Understanding Lawn Fertilizer

Overview

Native soil components will rarely contain sufficient nutrients to grow turf grass to homeowners' satisfaction. Supplemental nutrients have to be added periodically to produce the lush lawn most folks want and some neighborhoods mandate. It isn't necessary to hire expensive services to fertilize your lawn. With a little information you can do it yourself.

Analysis

The Association of American Plant Food Control Officials works to harmonize individual state regulations for product labeling of fertilizers. Their guidelines are universally accepted in the United States. AAPFCO guidelines state that any plant food label must carry a shorthand representation of the guaranteed analysis for nitrogen (N), phosphorus (P) and potassium (K). This is referred to as the fertilizer's "grade" and is presented as three numbers, always in the order of N-P-K. For example 12-12-12 fertilizer contains 12 percent of each, nitrogen, phosphorus and potassium. The remaining 64 percent is composed of macro and micronutrients and inert ingredients.

Soil Testing

Fertilizing your lawn without a soil test is like stepping into the batter's box with a blindfold on. The chances of hitting your target are slim. Your state's extension service may offer soil analysis at a reasonable cost. In most states, you take several samples from your yard, blend them together and draw one sample from the blend. Then you mail or hand deliver the sample to the extension office. Most request a form that indicates your intended use, lawn, ornamentals or vegetable garden. The results will come back to you with recommendations for fertilizer quantity and timing. The recommendations will be stated in terms of pounds per 1,000 square feet. For example, a lawn in reasonably good shape, growing bluegrass in Ohio, might receive a recommendation for 2 lbs. of nitrogen per 1,000 square feet.

Calculations

Armed with the guaranteed analysis, the application recommendation and the size of your lawn, you can calculate how much fertilizer you need. Using the previous examples, to apply 2 lbs. of nitrogen from a fertilizer that is 12 percent nitrogen you need to apply 17 lbs. per 1,000 square feet (2 divided by 12 = 16.6667). If your lawn is 5,000 square feet, you need to buy 85 lbs. of fertilizer.

Warning

Many fertilizer bags contain application recommendations. These recommendations are not based on an analysis of your soil, only the manufacturer's assumption of what your conditions might be. You may need more product than they recommend, but it's much more likely that you need significantly less than it suggests. Using more product than necessary is an expensive mistake that impacts everyone that lives downstream from you, as well as your pocketbook.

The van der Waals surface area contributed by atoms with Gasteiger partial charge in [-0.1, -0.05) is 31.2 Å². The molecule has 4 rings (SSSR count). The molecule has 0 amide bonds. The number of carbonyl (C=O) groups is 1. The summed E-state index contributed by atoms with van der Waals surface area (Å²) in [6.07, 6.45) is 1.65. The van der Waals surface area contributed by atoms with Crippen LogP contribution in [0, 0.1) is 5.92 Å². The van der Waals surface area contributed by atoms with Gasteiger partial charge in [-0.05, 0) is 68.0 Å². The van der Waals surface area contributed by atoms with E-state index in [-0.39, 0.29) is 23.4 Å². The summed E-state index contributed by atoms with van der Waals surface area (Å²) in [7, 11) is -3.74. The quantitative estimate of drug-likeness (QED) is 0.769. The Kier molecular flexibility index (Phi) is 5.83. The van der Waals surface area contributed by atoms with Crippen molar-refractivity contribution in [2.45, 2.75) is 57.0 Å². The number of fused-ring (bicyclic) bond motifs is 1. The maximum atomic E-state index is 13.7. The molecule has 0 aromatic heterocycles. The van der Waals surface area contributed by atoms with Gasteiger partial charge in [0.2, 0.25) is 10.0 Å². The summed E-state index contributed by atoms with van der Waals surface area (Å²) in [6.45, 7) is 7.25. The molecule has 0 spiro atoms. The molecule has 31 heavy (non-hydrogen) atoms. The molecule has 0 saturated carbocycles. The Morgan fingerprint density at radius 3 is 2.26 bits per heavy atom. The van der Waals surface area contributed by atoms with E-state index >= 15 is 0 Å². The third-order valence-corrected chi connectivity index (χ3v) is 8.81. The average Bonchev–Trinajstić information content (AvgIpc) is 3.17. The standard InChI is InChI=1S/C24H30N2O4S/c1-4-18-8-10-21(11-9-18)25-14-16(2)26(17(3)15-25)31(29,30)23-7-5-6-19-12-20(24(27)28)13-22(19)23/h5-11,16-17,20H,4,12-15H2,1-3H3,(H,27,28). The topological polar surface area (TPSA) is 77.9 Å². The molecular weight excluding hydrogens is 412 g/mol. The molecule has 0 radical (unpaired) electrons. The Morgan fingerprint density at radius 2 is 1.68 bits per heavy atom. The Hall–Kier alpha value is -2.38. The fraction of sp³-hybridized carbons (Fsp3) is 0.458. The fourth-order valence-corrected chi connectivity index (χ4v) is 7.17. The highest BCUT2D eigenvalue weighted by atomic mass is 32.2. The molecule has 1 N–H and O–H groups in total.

Slow Release

Nitrogen, which is the most important nutrient to an attractive lawn, is available in two forms, immediately available and slow-release. Immediately available forms are generally less expensive than slow-release. The grass can take the nutrients up immediately upon application, which results in a quick response by the lawn to the application. But, they are short-lived. Within four to six weeks, the nitrogen has been used up and needs to be replenished. Through one of several different chemical or physical mechanisms, slow-release fertilizer gradually makes the nitrogen available to the grass, extending the benefit of the application and reducing the "see-saw" effect of rapid growth followed by weak growth that can be seen when using immediately available sources only.

Organics

Natural sources of plant nutrients are gaining popularity as people become more aware of the dangers of synthetic fertilizer run-off. Organic products must follow the same labeling guidelines as synthetic fertilizers. Most organic products are slow-release sources for all nutrients, including nitrogen.

Keywords: lawn fertilizer analysis, NPK values, nitrogen calculation, lawn fertilizer requirements, fertilizing grass

About this Author

Jeff Farris has focused his career on instructional communication since 1980. He has written instruction manuals, promotional materials, instructional video scripts and website articles on a variety of hands-on topics. His work has appeared in "Scuba Diving" magazine as well as several websites. He graduated from the University of Missouri with a bachelor's degree in marketing.